Workers and the poor are paying for the Tory crisis

By Michael Burke

There are two incredibly stark facts from today’s Spring Statement.

The first is that living standards will fall by the largest amount on record over the next 12 months, going back 80 years. The fall in real wages, after inflation, will also be the worst since the Napoleonic era.

Instead of addressing this crisis Sunak simply set out an agenda for tax cuts directed at big business and the rich. This is about his own job prospects, not restoring the 600,000 jobs that have been lost since the pandemic began.

So, cutting fuel duty will mainly benefit the business car fleet owners in this country. The changes to National Insurance mainly benefit higher earners, and so on.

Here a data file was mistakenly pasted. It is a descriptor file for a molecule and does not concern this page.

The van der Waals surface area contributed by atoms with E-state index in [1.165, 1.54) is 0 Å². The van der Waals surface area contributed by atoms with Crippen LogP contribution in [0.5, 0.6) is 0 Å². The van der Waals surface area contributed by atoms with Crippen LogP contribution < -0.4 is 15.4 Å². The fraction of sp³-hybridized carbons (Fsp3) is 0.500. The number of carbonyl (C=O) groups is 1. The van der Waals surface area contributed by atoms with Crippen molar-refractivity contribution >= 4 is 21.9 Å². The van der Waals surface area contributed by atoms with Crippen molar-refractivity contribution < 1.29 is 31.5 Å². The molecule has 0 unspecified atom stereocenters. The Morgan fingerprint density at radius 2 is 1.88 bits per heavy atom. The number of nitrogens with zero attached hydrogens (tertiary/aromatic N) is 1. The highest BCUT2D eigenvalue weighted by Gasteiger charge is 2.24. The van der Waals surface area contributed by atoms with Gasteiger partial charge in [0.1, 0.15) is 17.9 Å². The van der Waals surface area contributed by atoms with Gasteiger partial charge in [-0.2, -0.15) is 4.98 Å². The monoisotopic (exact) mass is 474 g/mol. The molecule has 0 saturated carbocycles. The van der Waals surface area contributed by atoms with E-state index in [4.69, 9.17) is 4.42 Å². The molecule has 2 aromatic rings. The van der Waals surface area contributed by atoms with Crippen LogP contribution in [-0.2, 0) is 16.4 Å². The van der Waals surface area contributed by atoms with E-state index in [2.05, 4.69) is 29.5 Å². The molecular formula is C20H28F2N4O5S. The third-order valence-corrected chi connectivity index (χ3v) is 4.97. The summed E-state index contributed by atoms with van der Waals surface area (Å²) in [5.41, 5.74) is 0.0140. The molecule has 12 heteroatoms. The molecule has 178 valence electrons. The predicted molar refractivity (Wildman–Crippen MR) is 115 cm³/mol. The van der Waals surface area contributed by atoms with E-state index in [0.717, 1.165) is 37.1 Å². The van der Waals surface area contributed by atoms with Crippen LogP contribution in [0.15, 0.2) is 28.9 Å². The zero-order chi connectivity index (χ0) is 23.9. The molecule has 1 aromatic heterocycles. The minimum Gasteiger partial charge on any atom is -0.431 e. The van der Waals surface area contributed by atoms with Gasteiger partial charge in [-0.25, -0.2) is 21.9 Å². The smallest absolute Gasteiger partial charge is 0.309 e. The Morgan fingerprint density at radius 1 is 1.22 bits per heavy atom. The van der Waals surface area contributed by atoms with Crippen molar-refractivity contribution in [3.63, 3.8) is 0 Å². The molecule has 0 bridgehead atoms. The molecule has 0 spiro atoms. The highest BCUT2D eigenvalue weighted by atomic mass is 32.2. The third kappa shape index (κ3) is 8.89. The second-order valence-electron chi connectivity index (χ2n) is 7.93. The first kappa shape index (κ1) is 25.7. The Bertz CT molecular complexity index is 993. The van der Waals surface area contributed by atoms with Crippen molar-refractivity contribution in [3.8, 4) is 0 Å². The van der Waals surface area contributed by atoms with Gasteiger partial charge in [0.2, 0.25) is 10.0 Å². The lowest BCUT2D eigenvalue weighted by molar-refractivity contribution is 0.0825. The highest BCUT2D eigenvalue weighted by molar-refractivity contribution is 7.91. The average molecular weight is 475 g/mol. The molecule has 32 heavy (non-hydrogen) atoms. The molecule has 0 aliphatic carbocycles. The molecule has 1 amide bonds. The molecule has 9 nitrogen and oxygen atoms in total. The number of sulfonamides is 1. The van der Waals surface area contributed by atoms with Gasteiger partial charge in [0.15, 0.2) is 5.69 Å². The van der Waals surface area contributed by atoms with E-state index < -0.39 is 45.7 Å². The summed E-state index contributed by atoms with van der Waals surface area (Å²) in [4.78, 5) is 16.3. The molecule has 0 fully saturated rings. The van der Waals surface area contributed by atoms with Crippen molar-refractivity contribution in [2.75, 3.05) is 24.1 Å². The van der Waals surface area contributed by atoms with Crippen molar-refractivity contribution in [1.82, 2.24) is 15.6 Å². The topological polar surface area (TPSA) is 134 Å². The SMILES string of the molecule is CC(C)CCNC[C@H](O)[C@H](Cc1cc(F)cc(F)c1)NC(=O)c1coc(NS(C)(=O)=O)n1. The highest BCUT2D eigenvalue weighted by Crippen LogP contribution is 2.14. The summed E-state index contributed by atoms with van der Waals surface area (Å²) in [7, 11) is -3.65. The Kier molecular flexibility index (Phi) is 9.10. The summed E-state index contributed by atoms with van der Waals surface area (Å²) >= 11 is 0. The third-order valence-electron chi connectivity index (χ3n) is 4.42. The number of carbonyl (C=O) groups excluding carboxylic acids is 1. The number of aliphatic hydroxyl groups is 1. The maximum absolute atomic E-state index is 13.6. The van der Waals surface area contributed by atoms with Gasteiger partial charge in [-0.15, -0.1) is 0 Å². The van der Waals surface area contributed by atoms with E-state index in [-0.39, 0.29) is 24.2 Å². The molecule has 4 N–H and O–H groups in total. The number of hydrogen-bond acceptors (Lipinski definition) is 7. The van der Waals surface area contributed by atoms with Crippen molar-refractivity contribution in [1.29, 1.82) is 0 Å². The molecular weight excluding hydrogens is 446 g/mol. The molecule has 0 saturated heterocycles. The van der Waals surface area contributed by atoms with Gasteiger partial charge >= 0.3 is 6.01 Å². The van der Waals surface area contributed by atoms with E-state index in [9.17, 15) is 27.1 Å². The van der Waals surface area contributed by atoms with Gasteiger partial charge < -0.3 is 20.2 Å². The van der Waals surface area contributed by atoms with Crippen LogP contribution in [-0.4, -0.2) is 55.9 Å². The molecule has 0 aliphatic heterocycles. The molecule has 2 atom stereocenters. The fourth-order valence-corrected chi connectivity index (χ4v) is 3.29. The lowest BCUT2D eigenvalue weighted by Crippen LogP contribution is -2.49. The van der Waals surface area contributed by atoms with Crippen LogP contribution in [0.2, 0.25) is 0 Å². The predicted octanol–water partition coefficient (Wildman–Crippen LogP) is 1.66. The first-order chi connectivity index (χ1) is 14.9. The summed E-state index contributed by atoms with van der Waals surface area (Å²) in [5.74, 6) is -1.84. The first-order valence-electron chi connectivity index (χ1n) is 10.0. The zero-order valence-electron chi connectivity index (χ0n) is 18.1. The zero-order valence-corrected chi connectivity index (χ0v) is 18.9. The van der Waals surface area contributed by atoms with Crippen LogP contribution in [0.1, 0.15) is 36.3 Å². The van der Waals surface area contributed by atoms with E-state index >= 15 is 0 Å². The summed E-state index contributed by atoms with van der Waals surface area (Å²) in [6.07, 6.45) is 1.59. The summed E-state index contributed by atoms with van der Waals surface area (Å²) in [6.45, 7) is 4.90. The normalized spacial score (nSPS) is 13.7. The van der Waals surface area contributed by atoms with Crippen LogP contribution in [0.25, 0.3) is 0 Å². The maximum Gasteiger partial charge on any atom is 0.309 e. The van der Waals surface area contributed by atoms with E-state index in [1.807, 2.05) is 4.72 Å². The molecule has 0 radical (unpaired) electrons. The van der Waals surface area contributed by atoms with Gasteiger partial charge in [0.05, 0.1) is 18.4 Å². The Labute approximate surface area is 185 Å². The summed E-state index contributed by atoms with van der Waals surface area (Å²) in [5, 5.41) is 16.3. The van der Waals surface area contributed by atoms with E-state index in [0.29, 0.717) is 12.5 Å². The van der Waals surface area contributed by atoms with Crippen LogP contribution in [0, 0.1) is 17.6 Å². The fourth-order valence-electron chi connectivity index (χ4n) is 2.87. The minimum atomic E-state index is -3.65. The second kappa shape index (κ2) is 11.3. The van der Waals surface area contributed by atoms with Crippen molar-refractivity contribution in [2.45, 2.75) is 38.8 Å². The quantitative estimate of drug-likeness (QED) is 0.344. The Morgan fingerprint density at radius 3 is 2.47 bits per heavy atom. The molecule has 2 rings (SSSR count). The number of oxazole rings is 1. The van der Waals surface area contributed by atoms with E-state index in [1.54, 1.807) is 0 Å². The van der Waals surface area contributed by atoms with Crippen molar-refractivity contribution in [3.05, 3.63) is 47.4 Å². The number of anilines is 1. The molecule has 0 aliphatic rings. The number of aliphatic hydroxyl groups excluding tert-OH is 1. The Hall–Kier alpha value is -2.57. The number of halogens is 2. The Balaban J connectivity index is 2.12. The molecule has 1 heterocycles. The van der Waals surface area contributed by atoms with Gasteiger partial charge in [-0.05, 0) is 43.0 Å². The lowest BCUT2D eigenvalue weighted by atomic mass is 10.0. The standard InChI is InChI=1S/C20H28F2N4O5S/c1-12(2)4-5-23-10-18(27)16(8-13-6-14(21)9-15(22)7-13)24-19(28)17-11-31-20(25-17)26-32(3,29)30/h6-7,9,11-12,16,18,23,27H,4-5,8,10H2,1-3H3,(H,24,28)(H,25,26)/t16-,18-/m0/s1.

Sunak claims these tax cuts were affordable. Inflation, he said, raised government revenues.  True, but this is mainly coming out of the pockets of ordinary people in VAT and Stamp Duty.

Inflation affects everyone’s income, not just governments. Workers and the poor will take an enormous battering from higher prices, in addition to the government’s own austerity measures over the last 12 years.

Workers will have lower real wages, including public sector wages the government directly controls. So will anyone on a state pension, or all those struggling on benefits. These are set to rise by 3.1% in April. That is literally half the current rare of inflation and about a third of the official forecast for later this year. The Chancellor is also clobbering anyone with a student loan, at least the middle and bottom 70% of earners. The top 30% will be better off, because of the overall policies of the government.

The Tory aim is to make workers and the poor pay for a crisis they did not cause – just as it has been ever since 2010.